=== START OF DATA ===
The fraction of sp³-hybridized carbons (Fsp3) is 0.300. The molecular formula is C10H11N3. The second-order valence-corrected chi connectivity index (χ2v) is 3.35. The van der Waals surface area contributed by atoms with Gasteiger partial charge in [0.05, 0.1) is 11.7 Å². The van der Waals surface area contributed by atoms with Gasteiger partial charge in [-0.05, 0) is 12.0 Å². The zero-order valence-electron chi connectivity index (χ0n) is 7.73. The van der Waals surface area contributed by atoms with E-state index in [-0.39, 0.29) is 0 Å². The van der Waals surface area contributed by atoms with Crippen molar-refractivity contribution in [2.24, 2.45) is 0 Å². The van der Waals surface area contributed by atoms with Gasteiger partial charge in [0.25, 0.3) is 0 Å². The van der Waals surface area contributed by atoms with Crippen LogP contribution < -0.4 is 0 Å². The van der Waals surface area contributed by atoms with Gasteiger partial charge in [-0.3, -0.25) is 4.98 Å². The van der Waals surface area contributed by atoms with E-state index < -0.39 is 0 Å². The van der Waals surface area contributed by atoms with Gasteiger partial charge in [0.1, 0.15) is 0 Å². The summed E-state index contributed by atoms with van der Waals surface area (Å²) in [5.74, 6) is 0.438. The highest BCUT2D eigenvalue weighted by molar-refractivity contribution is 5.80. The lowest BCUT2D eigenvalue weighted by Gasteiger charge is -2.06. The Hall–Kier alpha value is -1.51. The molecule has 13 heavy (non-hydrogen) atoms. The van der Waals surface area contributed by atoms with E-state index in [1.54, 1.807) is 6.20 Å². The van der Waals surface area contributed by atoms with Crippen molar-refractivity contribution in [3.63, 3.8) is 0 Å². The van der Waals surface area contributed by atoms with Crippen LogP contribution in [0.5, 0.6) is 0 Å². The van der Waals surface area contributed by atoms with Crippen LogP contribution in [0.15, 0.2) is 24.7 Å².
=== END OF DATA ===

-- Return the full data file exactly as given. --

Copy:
The fraction of sp³-hybridized carbons (Fsp3) is 0.300. The molecular formula is C10H11N3. The second-order valence-corrected chi connectivity index (χ2v) is 3.35. The van der Waals surface area contributed by atoms with Gasteiger partial charge in [0.05, 0.1) is 11.7 Å². The van der Waals surface area contributed by atoms with Gasteiger partial charge in [-0.05, 0) is 12.0 Å². The zero-order valence-electron chi connectivity index (χ0n) is 7.73. The van der Waals surface area contributed by atoms with E-state index in [-0.39, 0.29) is 0 Å². The van der Waals surface area contributed by atoms with Crippen molar-refractivity contribution in [2.24, 2.45) is 0 Å². The van der Waals surface area contributed by atoms with Gasteiger partial charge in [0.25, 0.3) is 0 Å². The van der Waals surface area contributed by atoms with Crippen LogP contribution < -0.4 is 0 Å². The van der Waals surface area contributed by atoms with Gasteiger partial charge in [-0.3, -0.25) is 4.98 Å². The van der Waals surface area contributed by atoms with E-state index < -0.39 is 0 Å². The van der Waals surface area contributed by atoms with Gasteiger partial charge in [0.1, 0.15) is 0 Å². The summed E-state index contributed by atoms with van der Waals surface area (Å²) in [5.74, 6) is 0.438. The highest BCUT2D eigenvalue weighted by molar-refractivity contribution is 5.80. The lowest BCUT2D eigenvalue weighted by Gasteiger charge is -2.06. The Hall–Kier alpha value is -1.51. The molecule has 13 heavy (non-hydrogen) atoms. The van der Waals surface area contributed by atoms with E-state index in [1.54, 1.807) is 6.20 Å². The van der Waals surface area contributed by atoms with Crippen molar-refractivity contribution in [3.63, 3.8) is 0 Å². The van der Waals surface area contributed by atoms with Crippen LogP contribution in [0.5, 0.6) is 0 Å². The van der Waals surface area contributed by atoms with Crippen LogP contribution in [0.15, 0.2) is 24.7 Å².